With the amendments in force, Sebi now has the power to regulate any pooling of funds under an investment contract involving a corpus of Rs 100 crore or more and attach assets in case of non-compliance. The capital market regulator can also seek information about people or organisations that it suspects may be involved in illegitimate transactions.
SpeakAsia, in that sense, acted as a wake-up call.
The sorry plight of lakhs of small savers duped by such deposit-collecting firms is symptomatic of a wider malaise that runs deep in the Indian economy.
At the root are two primary attributes that continue to characterise the Indian economy — lack of access to basic conventional banking services for a large number of people, and absence of regulatory oversight.
As a result of these factors, deals and schemes thrive outside the financial system, creating a web of transactions that obscure the sources of slush funds.
More than four out of every ten adults in India still does not have a bank account.
Access to banking services is central to preventing financial fraud. Too much hard-earned money is at stake for authorities to any longer look the other way.
(* Name changed on request)
Why it’s called a ponzi scheme
The type of fragile financial pyramid used by SpeakAsia — designed to defraud investors — is named after Carlo Ponzi, who orchestrated a massive scam along the same lines in the US, in the 1920s. His scheme is believed to have cost investors a total of $20 million
Where the law stands
In September this year, the government of India passed an ordinance titled The Securities Laws (Amendment) Second Ordinance, which seeks to amend the Sebi Act, the Securities Contracts (Regulation) Act and the Depositories Act.
This ordinance gives sweeping powers to market regulator Sebi (the Securities and Exchange Board of India) to crack down on Ponzi schemes, seek call data records, and carry out search and seizure operations on promoters.
It also empowers Sebi to question dubious entities that use ‘innovative’ investment schemes to dupe investors, and allows it to regulate money-pooling schemes worth Rs 100 crore or more, attaching assets of a company in case of non-compliance with norms.
The ordinance is now awaiting approval by Parliament.
Riches to rags: major ponzi schemes in India
The emu scam, Tamil Nadu
In 2006, Susi Emu Farms introduced an investment scheme involving the rearing of the Australian bird, in a small town in the Erode district of Tamil Nadu.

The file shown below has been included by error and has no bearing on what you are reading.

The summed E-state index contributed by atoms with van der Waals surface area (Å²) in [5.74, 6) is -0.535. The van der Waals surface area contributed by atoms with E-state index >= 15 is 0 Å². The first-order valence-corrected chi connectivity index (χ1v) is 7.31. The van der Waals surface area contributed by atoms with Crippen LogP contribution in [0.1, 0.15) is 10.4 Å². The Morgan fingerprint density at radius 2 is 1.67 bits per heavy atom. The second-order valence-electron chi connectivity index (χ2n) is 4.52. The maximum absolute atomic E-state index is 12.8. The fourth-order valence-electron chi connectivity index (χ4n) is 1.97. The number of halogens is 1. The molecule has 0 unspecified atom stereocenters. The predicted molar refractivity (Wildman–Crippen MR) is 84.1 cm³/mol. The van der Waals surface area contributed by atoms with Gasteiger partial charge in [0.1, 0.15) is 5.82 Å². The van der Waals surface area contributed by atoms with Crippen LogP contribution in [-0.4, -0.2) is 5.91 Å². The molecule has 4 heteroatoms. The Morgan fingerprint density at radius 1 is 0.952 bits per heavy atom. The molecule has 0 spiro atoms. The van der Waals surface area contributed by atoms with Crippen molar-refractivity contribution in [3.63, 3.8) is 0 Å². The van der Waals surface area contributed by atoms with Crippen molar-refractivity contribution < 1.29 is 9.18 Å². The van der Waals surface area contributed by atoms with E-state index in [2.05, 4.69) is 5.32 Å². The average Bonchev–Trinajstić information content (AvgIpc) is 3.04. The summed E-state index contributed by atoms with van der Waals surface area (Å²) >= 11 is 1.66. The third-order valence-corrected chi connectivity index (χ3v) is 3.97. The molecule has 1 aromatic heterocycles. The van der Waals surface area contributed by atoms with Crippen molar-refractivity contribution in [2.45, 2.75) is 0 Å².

The scheme required an initial investment of Rs 1.5 lakh from each ‘investor’ and promised a return of at least Rs 1.44 lakh within two years.
The firm said the money would come from the sale of emu meat, skin, feathers and eggs, even though the selling price of these items on the market was never very high.
The company initially paid investors the promised returns, to prompt others to join in, but in 2012 the emu bubble finally burst and investors discovered that they had been duped of a total of Rs 500 crore.
The Saradha scheme, West Bengal
The Saradha Group ran a collective investment scheme under the garb of a chit fund that collapsed in April 2013.
After the fraud became public, it came to light that this was actually a Ponzi scheme that relied on paying old investors though funds collected from newer entrants.
Though official figures are not yet available, industry sources peg the total worth of the Saradha scam at about Rs 30,000 crore, with close to 1.7 million ‘investors’ duped.
Sudipta Sen (above), erstwhile chairman of Saradha Group, has since been arrested and investigations are underway.
The Gold Sukh scam, Rajasthan
Gold Sukh Trade was a little-known Jaipur-based firm until November 2011, when it created ripples in the country over news of a Rs 200-crore fraud.
Managing director Narendra Singh and senior executives allegedly duped about 2 lakh people across Rajasthan in a Ponzi scheme where the company assured investors that their money was being invested in gold and promised a 150% increase in their investment in 18 months.
Singh, his wife, five other directors of the firm and several executives were arrested in the case. Singh died of a heart attack while in police custody. Investigations into the scam are still underway.